different kinds of good weather

claudemonet-sandviken-norway
“Sandviken, Norway” by Claude Monet

Sunshine is delicious, rain is refreshing, wind braces us up, snow is exhilarating; there is really no such thing as bad weather, only different kinds of good weather.
~ John Ruskin
(Words of Wisdom: John Ruskin)

Blizzard Colbie ~ 1.27.15

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1.27.15 ~ Groton, Connecticut

Come, ye cold winds! at January’s call,
On whistling wings; and with white flakes bestrew
The earth.
~ John Ruskin
(The Poems of John Ruskin, Volume 1)

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1.27.15 ~ Groton, Connecticut

Blizzard Colbie gave us 22 24 inches of snow. I have been waiting for some decent snow this winter and it finally arrived. Zoë and I had a delightful afternoon watching the birds feeding in the snow on our balcony.

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an odd couple ~ 1.27.15 ~ Groton, Connecticut
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1.27.15 ~ Groton, Connecticut

Tim sets up a webcam when it snows up here, so our kids in Georgia and North Carolina can watch the storm as it progresses. Nate, who has loved the color red since he was a baby, pinged me to let me know I had a cardinal out there. I already knew that, but it warmed my heart to know that he is still partial to all things red.

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an angry looking jay, perhaps because I didn’t put out peanuts in the shells for him ~ 1.27.15 ~ Groton, Connecticut
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this cardinal seemed to be eating snow all afternoon ~ 1.27.15 ~ Groton, Connecticut
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Tim liked this picture a lot so I included it here ~ 1.27.15 ~ Groton, Connecticut
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oh how I love my friendly, inquisitive mourning doves ~ 1.27.15 ~ Groton, Connecticut
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a sweet little junco, he captivated Zoë’s attention for quite a while ~ 1.27.15 ~ Groton, Connecticut
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1.27.15 ~ Groton, Connecticut

They still have not come to plow the parking lot of our complex and I’m wondering what the hold up is. Tim returned from doing some volunteer work at the Red Cross shelter and got stuck in the entrance to the driveway. Fortunately our very kind neighbors dug him out and created a parking space for him, too. All the neighbors’ cars are still buried.

Edit – the morning after – the final snow total for Groton was 24 inches! The town of Thompson got 33.5 inches!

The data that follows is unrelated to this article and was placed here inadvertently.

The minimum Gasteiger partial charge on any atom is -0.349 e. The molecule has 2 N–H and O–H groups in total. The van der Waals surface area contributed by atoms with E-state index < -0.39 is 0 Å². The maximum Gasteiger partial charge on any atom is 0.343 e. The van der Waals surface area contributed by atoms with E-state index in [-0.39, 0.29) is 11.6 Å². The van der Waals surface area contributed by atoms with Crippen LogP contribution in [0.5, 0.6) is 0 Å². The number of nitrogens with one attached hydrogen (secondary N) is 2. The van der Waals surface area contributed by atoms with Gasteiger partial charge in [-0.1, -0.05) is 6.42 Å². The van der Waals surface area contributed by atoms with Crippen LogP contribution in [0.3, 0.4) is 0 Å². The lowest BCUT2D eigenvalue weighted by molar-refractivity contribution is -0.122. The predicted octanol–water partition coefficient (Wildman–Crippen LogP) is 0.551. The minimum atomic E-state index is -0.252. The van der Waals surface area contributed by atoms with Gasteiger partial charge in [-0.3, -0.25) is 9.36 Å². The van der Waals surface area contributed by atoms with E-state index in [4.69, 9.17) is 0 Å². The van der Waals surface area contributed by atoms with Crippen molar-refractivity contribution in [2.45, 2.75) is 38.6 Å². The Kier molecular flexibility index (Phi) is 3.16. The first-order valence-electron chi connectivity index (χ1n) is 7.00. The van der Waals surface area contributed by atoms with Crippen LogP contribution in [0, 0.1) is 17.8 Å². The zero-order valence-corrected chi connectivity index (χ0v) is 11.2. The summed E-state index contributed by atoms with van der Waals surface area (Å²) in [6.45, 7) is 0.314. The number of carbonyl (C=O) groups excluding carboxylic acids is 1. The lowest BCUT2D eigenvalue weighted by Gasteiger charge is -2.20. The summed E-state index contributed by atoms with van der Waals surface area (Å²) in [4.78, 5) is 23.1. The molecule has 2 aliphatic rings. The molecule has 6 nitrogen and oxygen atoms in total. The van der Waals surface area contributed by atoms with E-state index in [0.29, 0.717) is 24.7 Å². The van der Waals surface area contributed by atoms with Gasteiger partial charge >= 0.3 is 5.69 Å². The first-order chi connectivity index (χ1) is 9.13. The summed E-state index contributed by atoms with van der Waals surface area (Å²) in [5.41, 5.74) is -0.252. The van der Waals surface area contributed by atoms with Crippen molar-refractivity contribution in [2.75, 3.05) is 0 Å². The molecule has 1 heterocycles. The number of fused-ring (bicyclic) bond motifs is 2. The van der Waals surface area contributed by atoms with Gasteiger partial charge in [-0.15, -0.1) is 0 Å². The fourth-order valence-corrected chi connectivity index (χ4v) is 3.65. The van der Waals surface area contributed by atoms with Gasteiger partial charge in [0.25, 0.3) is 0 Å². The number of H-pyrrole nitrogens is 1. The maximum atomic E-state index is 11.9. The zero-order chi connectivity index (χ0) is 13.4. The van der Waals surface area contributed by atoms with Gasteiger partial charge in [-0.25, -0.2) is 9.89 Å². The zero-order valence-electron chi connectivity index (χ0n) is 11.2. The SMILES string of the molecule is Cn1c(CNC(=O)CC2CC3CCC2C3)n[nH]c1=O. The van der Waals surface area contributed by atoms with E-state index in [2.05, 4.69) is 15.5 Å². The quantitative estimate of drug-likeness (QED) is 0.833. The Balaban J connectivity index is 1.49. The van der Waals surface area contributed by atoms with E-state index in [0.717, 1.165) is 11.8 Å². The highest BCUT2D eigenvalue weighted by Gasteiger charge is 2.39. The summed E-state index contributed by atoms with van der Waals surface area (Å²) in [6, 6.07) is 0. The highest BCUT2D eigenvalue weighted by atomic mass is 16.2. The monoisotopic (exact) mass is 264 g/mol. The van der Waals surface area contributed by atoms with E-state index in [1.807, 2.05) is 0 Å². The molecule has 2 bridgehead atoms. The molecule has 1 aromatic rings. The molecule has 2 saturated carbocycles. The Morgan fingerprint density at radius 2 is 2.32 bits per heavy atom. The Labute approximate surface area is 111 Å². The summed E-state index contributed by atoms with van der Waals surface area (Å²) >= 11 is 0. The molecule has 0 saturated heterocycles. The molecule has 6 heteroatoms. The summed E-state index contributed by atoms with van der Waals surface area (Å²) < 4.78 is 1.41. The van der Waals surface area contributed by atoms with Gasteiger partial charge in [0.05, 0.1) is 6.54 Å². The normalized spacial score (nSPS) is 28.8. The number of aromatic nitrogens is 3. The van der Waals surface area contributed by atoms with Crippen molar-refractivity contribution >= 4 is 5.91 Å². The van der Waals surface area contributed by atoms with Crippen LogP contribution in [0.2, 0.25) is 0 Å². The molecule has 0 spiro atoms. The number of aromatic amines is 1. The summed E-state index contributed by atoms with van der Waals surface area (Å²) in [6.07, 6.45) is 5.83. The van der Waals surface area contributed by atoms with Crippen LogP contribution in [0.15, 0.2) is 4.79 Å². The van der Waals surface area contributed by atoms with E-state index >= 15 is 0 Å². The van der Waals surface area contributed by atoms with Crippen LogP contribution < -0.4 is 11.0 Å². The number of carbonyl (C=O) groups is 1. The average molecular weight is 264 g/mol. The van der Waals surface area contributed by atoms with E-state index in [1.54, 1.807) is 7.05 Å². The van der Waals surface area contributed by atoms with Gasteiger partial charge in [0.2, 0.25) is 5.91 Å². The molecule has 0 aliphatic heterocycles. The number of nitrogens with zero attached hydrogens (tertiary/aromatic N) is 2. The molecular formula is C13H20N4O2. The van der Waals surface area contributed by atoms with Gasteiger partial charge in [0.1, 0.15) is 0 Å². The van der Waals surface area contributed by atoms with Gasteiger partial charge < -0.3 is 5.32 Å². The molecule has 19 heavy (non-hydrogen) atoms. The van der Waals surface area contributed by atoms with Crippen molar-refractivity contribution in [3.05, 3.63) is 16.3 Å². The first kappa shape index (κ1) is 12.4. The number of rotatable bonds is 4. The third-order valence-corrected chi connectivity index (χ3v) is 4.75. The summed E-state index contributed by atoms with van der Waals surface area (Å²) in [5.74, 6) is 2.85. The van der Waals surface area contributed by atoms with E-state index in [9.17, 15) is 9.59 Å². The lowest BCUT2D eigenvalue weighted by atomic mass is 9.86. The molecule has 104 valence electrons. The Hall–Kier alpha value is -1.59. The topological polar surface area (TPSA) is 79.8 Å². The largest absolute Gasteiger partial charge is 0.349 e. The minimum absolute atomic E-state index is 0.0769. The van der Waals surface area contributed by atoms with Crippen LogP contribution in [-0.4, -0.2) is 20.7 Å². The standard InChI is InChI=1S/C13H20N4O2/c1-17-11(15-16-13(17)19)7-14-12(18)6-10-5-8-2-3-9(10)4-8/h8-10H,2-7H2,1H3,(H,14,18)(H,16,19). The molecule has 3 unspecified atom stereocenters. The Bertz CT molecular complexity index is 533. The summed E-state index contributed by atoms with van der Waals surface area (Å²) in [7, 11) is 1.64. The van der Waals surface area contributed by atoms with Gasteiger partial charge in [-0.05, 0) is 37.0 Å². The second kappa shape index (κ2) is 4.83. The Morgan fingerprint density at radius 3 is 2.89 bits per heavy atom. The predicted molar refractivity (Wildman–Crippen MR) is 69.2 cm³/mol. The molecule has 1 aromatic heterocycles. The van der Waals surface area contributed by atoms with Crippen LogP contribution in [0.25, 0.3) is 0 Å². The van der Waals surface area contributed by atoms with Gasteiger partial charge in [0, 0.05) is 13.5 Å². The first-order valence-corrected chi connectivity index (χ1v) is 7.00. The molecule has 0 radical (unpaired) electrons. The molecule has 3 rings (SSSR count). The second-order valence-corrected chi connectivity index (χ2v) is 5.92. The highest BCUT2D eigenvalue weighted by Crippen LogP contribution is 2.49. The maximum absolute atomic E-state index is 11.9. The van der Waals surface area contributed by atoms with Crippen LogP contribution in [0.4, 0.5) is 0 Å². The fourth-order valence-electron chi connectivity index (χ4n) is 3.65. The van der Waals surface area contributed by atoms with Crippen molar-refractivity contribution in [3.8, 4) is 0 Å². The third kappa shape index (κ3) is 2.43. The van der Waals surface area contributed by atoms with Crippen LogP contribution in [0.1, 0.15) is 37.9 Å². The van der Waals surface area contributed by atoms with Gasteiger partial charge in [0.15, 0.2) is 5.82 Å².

devoted to trees

3.23.13 ~ New London, Connecticut
trailhead ~ 3.23.13 ~ New London, Connecticut

This past weekend we took a long walk in the woods at Connecticut College Arboretum, and found ourselves fascinated with all the dead and dying trees. Some have been recently toppled, either by Hurricane Sandy or Blizzard Charlotte. This is the time of year to see deep into the woods, before the view is obscured by green foliage.

3.23.13 ~ New London, Connecticut
a mighty one fallen ~ 3.23.13 ~ New London, Connecticut

This fallen tree brought underground stones, embedded in its root system, up into the air, along with the soil.

3.23.13 ~ New London, Connecticut
3.23.13 ~ New London, Connecticut
3.23.13 ~ New London, Connecticut
Tim (5’8″) to give some perspective ~ 3.23.13 ~ New London, Connecticut
3.23.13 ~ New London, Connecticut
skunk cabbage ~ 3.23.13 ~ New London, Connecticut

Skunk cabbage is one of the first plants to bloom in spring. Its flowers are often partly or wholly hidden beneath last year’s fallen leaves. Like many other dark-colored flowers, skunk cabbage is pollinated mostly by flies. The flowers actually produce heat — a benefit to the flies out in cold weather. The leaves emerge after the flowers. They smell unpleasant if they are crushed, hence the name “skunk cabbage.”
~ Connecticut Botanical Society

3.23.13 ~ New London, Connecticut
dying of natural causes ~ 3.23.13 ~ New London, Connecticut
3.23.13 ~ New London, Connecticut
living with scars and imperfections ~ 3.23.13 ~ New London, Connecticut
3.23.13 ~ New London, Connecticut
roots anchored in massive boulders ~ 3.23.13 ~ New London, Connecticut
3.23.13 ~ New London, Connecticut
boulders deposited by ancient glaciers ~ 3.23.13 ~ New London, Connecticut
3.23.13 ~ New London, Connecticut
3.23.13 ~ New London, Connecticut
3.23.13 ~ New London, Connecticut
roots partly above water ~ 3.23.13 ~ New London, Connecticut
3.23.13 ~ New London, Connecticut
swamp reflections ~ 3.23.13 ~ New London, Connecticut
3.23.13 ~ New London, Connecticut
mushrooms! ~ 3.23.13 ~ New London, Connecticut
3.23.13 ~ New London, Connecticut
3.23.13 ~ New London, Connecticut

Imperfection is in some sort essential to all that we know of life. It is a sign of life in a mortal body, that is to say, a state of progress and change. Nothing that lives is, or can be rigidly perfect; part of it is decaying, part nascent.
~ John Ruskin
(The Stones of Venice)

3.23.13 ~ New London, Connecticut
a new life, just a few inches tall ~ 3.23.13 ~ New London, Connecticut